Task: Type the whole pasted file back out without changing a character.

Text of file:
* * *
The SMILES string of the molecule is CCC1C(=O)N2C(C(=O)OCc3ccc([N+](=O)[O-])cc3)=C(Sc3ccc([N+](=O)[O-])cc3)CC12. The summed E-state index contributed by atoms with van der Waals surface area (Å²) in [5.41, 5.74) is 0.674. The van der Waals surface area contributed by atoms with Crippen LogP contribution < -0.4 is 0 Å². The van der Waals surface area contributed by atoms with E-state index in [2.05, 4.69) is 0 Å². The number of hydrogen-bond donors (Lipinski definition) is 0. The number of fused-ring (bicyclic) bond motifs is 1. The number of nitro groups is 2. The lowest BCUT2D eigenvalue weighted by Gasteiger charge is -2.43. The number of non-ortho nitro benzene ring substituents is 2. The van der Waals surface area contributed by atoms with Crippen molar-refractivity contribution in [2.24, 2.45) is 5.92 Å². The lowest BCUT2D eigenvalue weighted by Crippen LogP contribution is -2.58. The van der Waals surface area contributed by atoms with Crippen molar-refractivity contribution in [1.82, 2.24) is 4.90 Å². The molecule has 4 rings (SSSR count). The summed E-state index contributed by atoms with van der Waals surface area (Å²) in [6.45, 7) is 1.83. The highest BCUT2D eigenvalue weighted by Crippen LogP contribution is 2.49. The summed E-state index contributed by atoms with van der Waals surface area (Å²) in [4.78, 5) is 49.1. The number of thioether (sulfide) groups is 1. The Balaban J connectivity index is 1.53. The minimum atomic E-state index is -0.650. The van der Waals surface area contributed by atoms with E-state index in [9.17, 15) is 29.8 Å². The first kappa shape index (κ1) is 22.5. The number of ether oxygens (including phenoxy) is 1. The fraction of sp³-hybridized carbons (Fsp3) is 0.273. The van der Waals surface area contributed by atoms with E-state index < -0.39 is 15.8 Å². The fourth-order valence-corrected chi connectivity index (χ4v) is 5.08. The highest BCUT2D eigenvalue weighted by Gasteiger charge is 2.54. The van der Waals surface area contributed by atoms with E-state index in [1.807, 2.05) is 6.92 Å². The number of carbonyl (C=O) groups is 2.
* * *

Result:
The SMILES string of the molecule is CCC1C(=O)N2C(C(=O)OCc3ccc([N+](=O)[O-])cc3)=C(Sc3ccc([N+](=O)[O-])cc3)CC12. The summed E-state index contributed by atoms with van der Waals surface area (Å²) in [5.41, 5.74) is 0.674. The van der Waals surface area contributed by atoms with Crippen LogP contribution < -0.4 is 0 Å². The van der Waals surface area contributed by atoms with E-state index in [2.05, 4.69) is 0 Å². The number of hydrogen-bond donors (Lipinski definition) is 0. The number of fused-ring (bicyclic) bond motifs is 1. The number of nitro groups is 2. The lowest BCUT2D eigenvalue weighted by Gasteiger charge is -2.43. The number of non-ortho nitro benzene ring substituents is 2. The van der Waals surface area contributed by atoms with Crippen molar-refractivity contribution in [2.24, 2.45) is 5.92 Å². The lowest BCUT2D eigenvalue weighted by Crippen LogP contribution is -2.58. The van der Waals surface area contributed by atoms with Crippen molar-refractivity contribution in [1.82, 2.24) is 4.90 Å². The molecule has 4 rings (SSSR count). The summed E-state index contributed by atoms with van der Waals surface area (Å²) in [6.45, 7) is 1.83. The highest BCUT2D eigenvalue weighted by Crippen LogP contribution is 2.49. The summed E-state index contributed by atoms with van der Waals surface area (Å²) in [4.78, 5) is 49.1. The number of thioether (sulfide) groups is 1. The Balaban J connectivity index is 1.53. The minimum atomic E-state index is -0.650. The van der Waals surface area contributed by atoms with E-state index in [9.17, 15) is 29.8 Å². The first kappa shape index (κ1) is 22.5. The number of ether oxygens (including phenoxy) is 1. The fraction of sp³-hybridized carbons (Fsp3) is 0.273. The van der Waals surface area contributed by atoms with E-state index < -0.39 is 15.8 Å². The fourth-order valence-corrected chi connectivity index (χ4v) is 5.08. The highest BCUT2D eigenvalue weighted by Gasteiger charge is 2.54. The van der Waals surface area contributed by atoms with E-state index in [1.807, 2.05) is 6.92 Å². The number of carbonyl (C=O) groups is 2.